NEW YORK (MainStreet) – The kids are alright, at least when it comes to not getting pregnant.
The latest National Institutes of Health “America’s Children: Key National Indicators of Well-Being” report, which aggregates a number of indicators on the well-being of the nation’s youth and adolescents, found an adolescent birth rate of 20.1 births per 1,000 adolescents aged 15 to 17 in 2009. That’s the second straight year that the teen birth rate has declined, and more importantly, it’s the lowest rate seen among that group since the report started tracking the statistic in 1980. The teen birth rate has dropped fairly steadily since peaking at 38.6 per 1,000 adolescents in 1991, though it has leveled off in recent years.
Other news on the baby front was similarly encouraging, with the rate of premature births and infant deaths both declining slightly from 2008 and 2009.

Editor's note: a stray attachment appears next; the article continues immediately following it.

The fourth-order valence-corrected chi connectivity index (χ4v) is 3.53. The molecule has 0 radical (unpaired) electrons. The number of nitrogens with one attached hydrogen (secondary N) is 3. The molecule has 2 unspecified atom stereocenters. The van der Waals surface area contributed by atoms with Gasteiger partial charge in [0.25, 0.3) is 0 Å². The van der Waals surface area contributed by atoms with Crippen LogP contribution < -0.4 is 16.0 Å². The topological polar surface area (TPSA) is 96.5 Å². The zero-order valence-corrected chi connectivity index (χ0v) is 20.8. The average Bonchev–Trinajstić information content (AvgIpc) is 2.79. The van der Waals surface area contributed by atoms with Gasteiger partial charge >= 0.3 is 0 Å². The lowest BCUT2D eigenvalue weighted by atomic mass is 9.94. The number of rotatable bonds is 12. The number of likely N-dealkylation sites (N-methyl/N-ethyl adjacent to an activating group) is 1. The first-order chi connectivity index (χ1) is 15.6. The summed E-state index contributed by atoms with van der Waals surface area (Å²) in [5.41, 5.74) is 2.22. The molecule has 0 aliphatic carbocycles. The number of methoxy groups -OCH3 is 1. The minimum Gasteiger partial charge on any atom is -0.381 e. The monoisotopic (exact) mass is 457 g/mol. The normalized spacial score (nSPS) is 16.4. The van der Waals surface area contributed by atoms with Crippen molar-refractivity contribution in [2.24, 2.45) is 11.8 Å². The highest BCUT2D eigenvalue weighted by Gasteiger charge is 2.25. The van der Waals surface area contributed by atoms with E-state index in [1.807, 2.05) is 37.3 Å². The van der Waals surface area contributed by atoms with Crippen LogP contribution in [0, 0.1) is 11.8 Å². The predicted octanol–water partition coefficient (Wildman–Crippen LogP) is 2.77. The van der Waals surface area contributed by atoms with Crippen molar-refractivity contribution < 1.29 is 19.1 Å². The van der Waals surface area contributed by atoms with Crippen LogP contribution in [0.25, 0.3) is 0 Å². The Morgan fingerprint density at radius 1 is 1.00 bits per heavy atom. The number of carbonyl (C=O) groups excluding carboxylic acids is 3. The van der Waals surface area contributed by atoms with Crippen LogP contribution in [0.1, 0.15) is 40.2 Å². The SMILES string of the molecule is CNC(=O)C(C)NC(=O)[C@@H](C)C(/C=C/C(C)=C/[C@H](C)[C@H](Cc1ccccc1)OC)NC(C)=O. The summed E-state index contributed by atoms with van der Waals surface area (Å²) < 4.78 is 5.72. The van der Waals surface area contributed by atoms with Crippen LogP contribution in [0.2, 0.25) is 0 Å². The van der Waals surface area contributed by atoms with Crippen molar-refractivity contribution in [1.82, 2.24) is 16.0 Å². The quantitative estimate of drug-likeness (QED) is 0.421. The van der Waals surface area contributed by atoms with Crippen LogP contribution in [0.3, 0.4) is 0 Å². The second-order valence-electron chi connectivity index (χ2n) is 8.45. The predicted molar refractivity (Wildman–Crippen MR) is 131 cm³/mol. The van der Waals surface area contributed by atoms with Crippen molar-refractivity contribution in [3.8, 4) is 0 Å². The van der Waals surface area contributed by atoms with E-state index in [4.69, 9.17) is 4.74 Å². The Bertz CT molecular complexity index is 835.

Just because teenagers aren’t having babies doesn’t mean they’re not getting into trouble, though. While fewer teens are binge drinking—the percentage of twelfth graders who binge drank fell from 25% to 23% between 2009 and 2010—10% of eighth graders admitted to doing illicit drugs (which includes everything from marijuana to heroin) in the past thirty days when asked in 2010, up from 8% in 2009.
Finally, the report contains some interesting tidbits about adoption in the U.S. The report found that 2.5% of American children are adopted, and 21.5% of those adopted children are of a different race than their adoptive parents. The rate of these interracial adoptions varied widely from state to state. In Alaska a whopping 43% of adopted kids live with parents of a different race, while in West Virginia just 8% of adoptions were interracial.
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